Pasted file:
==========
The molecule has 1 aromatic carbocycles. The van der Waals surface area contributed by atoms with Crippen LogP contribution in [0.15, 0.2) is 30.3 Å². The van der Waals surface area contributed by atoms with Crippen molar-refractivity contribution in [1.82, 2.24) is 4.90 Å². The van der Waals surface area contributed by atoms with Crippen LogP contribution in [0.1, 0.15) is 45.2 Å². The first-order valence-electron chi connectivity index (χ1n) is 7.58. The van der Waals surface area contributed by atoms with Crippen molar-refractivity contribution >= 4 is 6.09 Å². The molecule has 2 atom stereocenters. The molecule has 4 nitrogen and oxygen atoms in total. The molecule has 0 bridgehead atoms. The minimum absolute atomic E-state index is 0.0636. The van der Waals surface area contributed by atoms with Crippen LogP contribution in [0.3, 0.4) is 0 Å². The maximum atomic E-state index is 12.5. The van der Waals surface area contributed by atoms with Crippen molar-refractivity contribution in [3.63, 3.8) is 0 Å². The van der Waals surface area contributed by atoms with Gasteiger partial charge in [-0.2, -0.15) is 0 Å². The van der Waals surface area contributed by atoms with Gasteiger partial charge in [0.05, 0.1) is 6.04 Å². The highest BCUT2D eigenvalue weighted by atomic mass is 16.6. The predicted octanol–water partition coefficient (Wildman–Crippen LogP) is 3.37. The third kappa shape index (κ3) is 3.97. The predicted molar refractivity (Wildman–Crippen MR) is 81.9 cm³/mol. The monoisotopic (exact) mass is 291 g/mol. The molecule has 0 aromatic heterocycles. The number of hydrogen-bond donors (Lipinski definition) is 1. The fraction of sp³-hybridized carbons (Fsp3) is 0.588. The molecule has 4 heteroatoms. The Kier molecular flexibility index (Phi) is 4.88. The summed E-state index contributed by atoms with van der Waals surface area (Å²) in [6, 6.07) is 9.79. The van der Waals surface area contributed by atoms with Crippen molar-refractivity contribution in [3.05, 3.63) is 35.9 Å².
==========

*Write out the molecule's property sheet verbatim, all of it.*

The molecule has 1 aromatic carbocycles. The van der Waals surface area contributed by atoms with Crippen LogP contribution in [0.15, 0.2) is 30.3 Å². The van der Waals surface area contributed by atoms with Crippen molar-refractivity contribution in [1.82, 2.24) is 4.90 Å². The van der Waals surface area contributed by atoms with Crippen LogP contribution in [0.1, 0.15) is 45.2 Å². The first-order valence-electron chi connectivity index (χ1n) is 7.58. The van der Waals surface area contributed by atoms with Crippen molar-refractivity contribution >= 4 is 6.09 Å². The molecule has 2 atom stereocenters. The molecule has 4 nitrogen and oxygen atoms in total. The molecule has 0 bridgehead atoms. The minimum absolute atomic E-state index is 0.0636. The van der Waals surface area contributed by atoms with Crippen LogP contribution in [0.3, 0.4) is 0 Å². The maximum atomic E-state index is 12.5. The van der Waals surface area contributed by atoms with Crippen molar-refractivity contribution in [3.63, 3.8) is 0 Å². The van der Waals surface area contributed by atoms with Gasteiger partial charge in [-0.2, -0.15) is 0 Å². The van der Waals surface area contributed by atoms with Gasteiger partial charge in [0.05, 0.1) is 6.04 Å². The highest BCUT2D eigenvalue weighted by atomic mass is 16.6. The predicted octanol–water partition coefficient (Wildman–Crippen LogP) is 3.37. The third kappa shape index (κ3) is 3.97. The predicted molar refractivity (Wildman–Crippen MR) is 81.9 cm³/mol. The monoisotopic (exact) mass is 291 g/mol. The molecule has 0 aromatic heterocycles. The number of hydrogen-bond donors (Lipinski definition) is 1. The fraction of sp³-hybridized carbons (Fsp3) is 0.588. The molecule has 4 heteroatoms. The Kier molecular flexibility index (Phi) is 4.88. The summed E-state index contributed by atoms with van der Waals surface area (Å²) in [6, 6.07) is 9.79. The van der Waals surface area contributed by atoms with Crippen molar-refractivity contribution in [3.05, 3.63) is 35.9 Å².